Xometry is a leader in distributed manufacturing

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The father of sspecial paim aacquisition vscompanies (after-sales services) was recently on the Lex Friedman podcast garnering public sympathy by talking — in that soft voice — about the difficulty of his upbringing. It’s a shame he hasn’t been confronted with the damage he’s done to retail investors while amassing his wealth. Mr. Palihapitiya joined the billionaire club while claiming to democratize access to wealth when the exact opposite was happening. We sounded the alarm bells when the first SPAC offering debuted and we’ve been warning ever since. Retail investors still get the smaller end of the stick, and distributed manufacturing SPACs were no different.

3 Distributed Manufacturing SPACs

Quick shelf stock

Last year we published an article titled Stock Protolabs versus Stock Xometry. And the winner is? which looked at five distributed manufacturing companies, three of which got their start as SPACs.

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One of them was Fast Radius (FSRD), a company Palantir (PLTR) invested in at a valuation of $1.4 billion. Just last week, Fast Radius filed for bankruptcy, leading Palantir shareholders to ask some questions. Indeed, this is something we warned about in August 2021 in our article on Stocks that hold Bitcoin on their balance sheets. Palantir doesn’t have to invest in risky SPACs when they should be focusing on developing their software platform. Palantir’s $20 million investment in Fast Radius is now worth $280,000, a loss of almost 99%. The potential revenue that came with this transaction is also gone.

Shapeways stock

The second worst performing distributed manufacturing stock, Shapeways (SHPW), lost 94% of its value as management is focused on profitability with the $50 million in cash available. After spending $3.5 million last quarter, they have a roughly three-year lead. A gross margin of 51% means there is potentially a profitable business somewhere, but the business has become so small that we would hardly ever consider investing. Management also needs to explain why they promised $86 million in revenue for 2022 but won’t even come close based on the high end of their Q4 2022 guidance.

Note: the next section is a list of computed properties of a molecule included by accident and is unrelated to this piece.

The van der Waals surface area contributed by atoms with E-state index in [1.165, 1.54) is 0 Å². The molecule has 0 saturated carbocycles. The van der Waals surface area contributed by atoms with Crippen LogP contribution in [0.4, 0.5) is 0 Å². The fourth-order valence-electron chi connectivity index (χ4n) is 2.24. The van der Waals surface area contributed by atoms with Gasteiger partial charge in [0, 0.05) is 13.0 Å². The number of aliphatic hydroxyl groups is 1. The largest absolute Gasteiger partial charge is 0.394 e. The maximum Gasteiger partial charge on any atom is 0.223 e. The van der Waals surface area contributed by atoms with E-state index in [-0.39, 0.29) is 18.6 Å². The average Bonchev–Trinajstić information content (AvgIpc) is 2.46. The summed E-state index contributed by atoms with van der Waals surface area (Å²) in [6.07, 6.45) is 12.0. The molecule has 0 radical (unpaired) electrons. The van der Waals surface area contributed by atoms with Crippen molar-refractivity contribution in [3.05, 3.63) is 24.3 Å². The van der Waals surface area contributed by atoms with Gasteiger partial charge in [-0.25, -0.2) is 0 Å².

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An inability to grow revenue and a management team that can’t deliver on promises means this $30 million company now faces possible delisting.

Fathom Digital Manufacturing Stock

The third distributed manufacturing stock on the list – Fathom Digital Manufacturing Corporation (FATH) – lost just 75% and still commands a $334 million valuation. Revenue isn’t what was promised on the SPAC deck, but at least there’s some growth going on (below, we use the upper range of the Q4-2022 forecast to estimate total 2022 revenue).

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Last week, Fathom announced a $1 billion goodwill impairment charge stemming from more than a dozen acquisitions. Management is clearly not very smart at the negotiating table since the companies it has acquired have not achieved the growth they hoped for. Yes, we know, the Rona.

The latest results indicate the company has approximately $31 million in liquidity – $8 million in cash and $23 million on an unused revolving line of credit. While most SPAC projects have left the acquired company with a sizable war chest to weather the bear market, Fathom has little to show for its efforts. Revenue growth has been stagnant for the past six quarters, with 2022 forecast to grow around 7% year-over-year. At least it’s better than Protolabs, a company we talked about a few days ago in an article called Is it finally time to sell Protolabs shares? The answer is sadly yes, which leaves us with the company that stole Protolabs’ leadership crown – Xometry (XMTR).

Xometry is a leader in distributed manufacturing